Viewpoint General

When Is Pre-Acquisition Analysis of Patents Protected from Discovery During Litigation?

March 29, 2019 | Blog | By Andrew DeVoogd, Daniel Weinger, Rithika Kulathila

A Discovery Master in Limestone Memory Systems LLC v. Micron Tech., Inc. pending in the Central District of California recently provided additional guidance to practitioners and patent owners on this important question.  The report, issued on February 19, 2019, sustained in part the plaintiff Limestone’s privilege and work product assertions related to pre-acquisition analysis of the asserted patents conducted by Acacia, Limestone’s parent company.  In doing so, the report emphasized that courts have long held that attorney-client privilege may arise when a company obtains legal advice, while seeking to acquire patents, protecting from discovery communications between the acquiring company and inventors.  
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Expert’s Lump-sum Damage Calculation is Not Inadmissible Because it Accounts for Future Sales of Potentially Non-accused Products

March 28, 2019 | Blog | By Andrew DeVoogd, Daniel Weinger, Rithika Kulathila, Kara E. Grogan

A recent order from the District of Delaware in Evolved Wireless, LLC v. Apple Inc., No. 15-00542 (“Evolved Wireless”) provides interesting guidance regarding the use of future sales in calculating lump-sum damages.
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Commission Reverses Apple Infringement Finding, Thereby Mooting the Public Interest Inquiry...For Now

March 27, 2019 | Blog | By Michael Renaud, James Wodarski, Sandra Badin, Rithika Kulathila

Yesterday afternoon, the International Trade Commission issued its Final Determination in Certain Mobile Electronic Devices and Radio Frequency and Process Components Thereof, 337-TA-1065. The 1065 Investigation is one of several actions Qualcomm has brought against Apple both here and abroad.
Viewpoint General
PanOptis Patent Management, LLC (“PanOptis”) was recently awarded enhanced damages and ongoing royalties as a result of Huawei Technology Co. Ltd. (“Huawei”) infringing five of its patents, four of which were alleged to be essential to the 4G LTE technology standard.  Despite the successful legal outcome, the size of PanOptis’ cumulative damages award for its standard-essential patents was less than some observers anticipated.  This result emphasizes the importance of taking a global enforcement approach—leveraging international fora—to recoup meaningful compensation for standard-essential patents.
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Precedential PTAB Panel Says Petitioners Can Join Their Own Earlier-Filed IPRs and Join New Issues in Limited Circumstance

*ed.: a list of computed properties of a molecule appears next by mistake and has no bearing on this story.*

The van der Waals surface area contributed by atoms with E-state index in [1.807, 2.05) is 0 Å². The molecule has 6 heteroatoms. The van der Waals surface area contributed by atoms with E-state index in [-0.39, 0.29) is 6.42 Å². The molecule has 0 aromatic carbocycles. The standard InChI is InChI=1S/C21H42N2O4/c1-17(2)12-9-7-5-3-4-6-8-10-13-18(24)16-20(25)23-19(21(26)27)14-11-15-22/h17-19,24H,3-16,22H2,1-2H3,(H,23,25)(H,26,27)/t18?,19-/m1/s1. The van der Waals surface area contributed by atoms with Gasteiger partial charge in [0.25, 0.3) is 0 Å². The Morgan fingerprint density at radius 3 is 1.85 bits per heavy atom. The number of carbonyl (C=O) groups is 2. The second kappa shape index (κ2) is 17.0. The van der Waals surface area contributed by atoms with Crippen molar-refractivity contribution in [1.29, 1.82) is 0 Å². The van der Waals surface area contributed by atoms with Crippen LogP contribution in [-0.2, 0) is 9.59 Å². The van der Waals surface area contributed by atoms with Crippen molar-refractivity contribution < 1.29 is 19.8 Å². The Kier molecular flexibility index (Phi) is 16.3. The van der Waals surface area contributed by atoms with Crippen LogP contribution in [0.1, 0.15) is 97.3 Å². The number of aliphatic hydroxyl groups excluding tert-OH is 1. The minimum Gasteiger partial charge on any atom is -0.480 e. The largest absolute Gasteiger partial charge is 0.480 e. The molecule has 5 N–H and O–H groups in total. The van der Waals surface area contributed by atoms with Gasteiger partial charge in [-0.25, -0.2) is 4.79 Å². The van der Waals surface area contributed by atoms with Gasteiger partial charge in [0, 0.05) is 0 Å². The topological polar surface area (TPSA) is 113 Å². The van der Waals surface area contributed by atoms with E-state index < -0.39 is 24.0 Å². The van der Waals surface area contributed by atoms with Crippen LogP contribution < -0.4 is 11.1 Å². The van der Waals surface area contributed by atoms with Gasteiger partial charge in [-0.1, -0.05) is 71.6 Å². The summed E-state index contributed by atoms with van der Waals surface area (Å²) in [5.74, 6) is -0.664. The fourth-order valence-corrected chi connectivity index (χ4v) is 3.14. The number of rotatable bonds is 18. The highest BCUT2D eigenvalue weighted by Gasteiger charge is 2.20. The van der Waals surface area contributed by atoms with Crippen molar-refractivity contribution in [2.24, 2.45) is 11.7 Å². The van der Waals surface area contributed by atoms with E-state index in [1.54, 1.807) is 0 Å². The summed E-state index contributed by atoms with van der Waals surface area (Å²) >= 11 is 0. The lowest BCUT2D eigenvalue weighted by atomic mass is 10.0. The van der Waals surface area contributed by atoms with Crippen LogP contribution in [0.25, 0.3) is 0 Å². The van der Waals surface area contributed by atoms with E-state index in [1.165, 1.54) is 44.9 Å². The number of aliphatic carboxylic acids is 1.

March 19, 2019 | Blog | By William Meunier, Brad M Scheller, Vincent Ferraro, Rithika Kulathila

In its first decision since its inception, the Precedential Opinion Panel (“POP”) for the U.S. Patent Trial and Appeal Board (“Board”), in Proppant Express Investments, LLC v. Oren Technologies, LLC, IPR2018-00914, held that under 35 U.S.C. § 315(c) the Board has discretion to allow a party, in limited circumstances, to join its own earlier-filed inter partes review (“IPR”) and join new issues, even if the party was otherwise time-barred under 35 U.S.C. § 315(b).  Specifically, the Board may use this discretion only where fairness requires it and to avoid undue prejudice to a party.  The POP nevertheless denied Proppant Express Investments LLC’s (“Petitioner”) motion for joinder as Petitioner’s motion was “a result of Petitioner’s errors,” and therefore did not fall within the limited circumstances it envisioned.
Viewpoint General
On February 25, 2019, the Supreme Court denied Power Integrations, Inc.’s (“Power Integrations”) petition for writ of certiorari.  The question presented to the Court was whether a plaintiff who had proven customer demand for an infringing product as a result of the patented feature was entitled to damages based on the entire market value of the product, or if the plaintiff also had to prove that the other unpatented features of the infringing product did not drive customer demand.  The Court’s denial leaves a high burden for patentee’s relying on the Entire Market Value Rule (“EMVR”).
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The Tall Tale of the Domestic Industry

March 4, 2019 | Blog | By Michael Renaud, James Wodarski, Marguerite McConihe, Courtney Herndon

There is a common misconception the domestic industry economic prong requirement is insurmountable and an unknowable factor in a patent infringement action at the International Trade Commission (“ITC” or “Commission”), especially for foreign-based companies or non-practicing entities (“NPEs”). This could not be further from the truth. Those in the trenches at the ITC have seen recent trends that show with effective and strategic pre-suit diligence, creative thinking, and experienced counsel, the domestic industry requirement is no bar to a successful investigation.